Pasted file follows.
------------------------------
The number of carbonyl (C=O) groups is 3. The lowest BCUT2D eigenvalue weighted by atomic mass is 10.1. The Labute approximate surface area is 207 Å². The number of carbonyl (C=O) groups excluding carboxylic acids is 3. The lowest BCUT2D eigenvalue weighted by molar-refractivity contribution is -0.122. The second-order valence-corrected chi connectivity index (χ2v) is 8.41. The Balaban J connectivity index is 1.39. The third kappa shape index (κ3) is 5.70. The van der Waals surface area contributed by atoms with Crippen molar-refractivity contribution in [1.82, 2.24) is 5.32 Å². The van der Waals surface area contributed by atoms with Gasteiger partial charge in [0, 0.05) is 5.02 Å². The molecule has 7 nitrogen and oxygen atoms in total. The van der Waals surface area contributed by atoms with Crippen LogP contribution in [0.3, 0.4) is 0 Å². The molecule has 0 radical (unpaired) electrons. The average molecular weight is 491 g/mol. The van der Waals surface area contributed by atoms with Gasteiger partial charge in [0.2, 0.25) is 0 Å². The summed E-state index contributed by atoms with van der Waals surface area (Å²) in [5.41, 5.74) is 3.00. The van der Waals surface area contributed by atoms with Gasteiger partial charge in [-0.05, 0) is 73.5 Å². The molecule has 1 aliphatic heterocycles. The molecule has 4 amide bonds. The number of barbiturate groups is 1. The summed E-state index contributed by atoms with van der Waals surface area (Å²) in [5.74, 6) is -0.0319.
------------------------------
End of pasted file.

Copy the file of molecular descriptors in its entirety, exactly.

The number of carbonyl (C=O) groups is 3. The lowest BCUT2D eigenvalue weighted by atomic mass is 10.1. The Labute approximate surface area is 207 Å². The number of carbonyl (C=O) groups excluding carboxylic acids is 3. The lowest BCUT2D eigenvalue weighted by molar-refractivity contribution is -0.122. The second-order valence-corrected chi connectivity index (χ2v) is 8.41. The Balaban J connectivity index is 1.39. The third kappa shape index (κ3) is 5.70. The van der Waals surface area contributed by atoms with Crippen molar-refractivity contribution in [1.82, 2.24) is 5.32 Å². The van der Waals surface area contributed by atoms with Gasteiger partial charge in [0, 0.05) is 5.02 Å². The molecule has 7 nitrogen and oxygen atoms in total. The van der Waals surface area contributed by atoms with Crippen LogP contribution in [0.3, 0.4) is 0 Å². The molecule has 0 radical (unpaired) electrons. The average molecular weight is 491 g/mol. The van der Waals surface area contributed by atoms with Gasteiger partial charge in [0.2, 0.25) is 0 Å². The summed E-state index contributed by atoms with van der Waals surface area (Å²) in [5.41, 5.74) is 3.00. The van der Waals surface area contributed by atoms with Gasteiger partial charge in [-0.05, 0) is 73.5 Å². The molecule has 1 aliphatic heterocycles. The molecule has 4 amide bonds. The number of barbiturate groups is 1. The summed E-state index contributed by atoms with van der Waals surface area (Å²) in [5.74, 6) is -0.0319.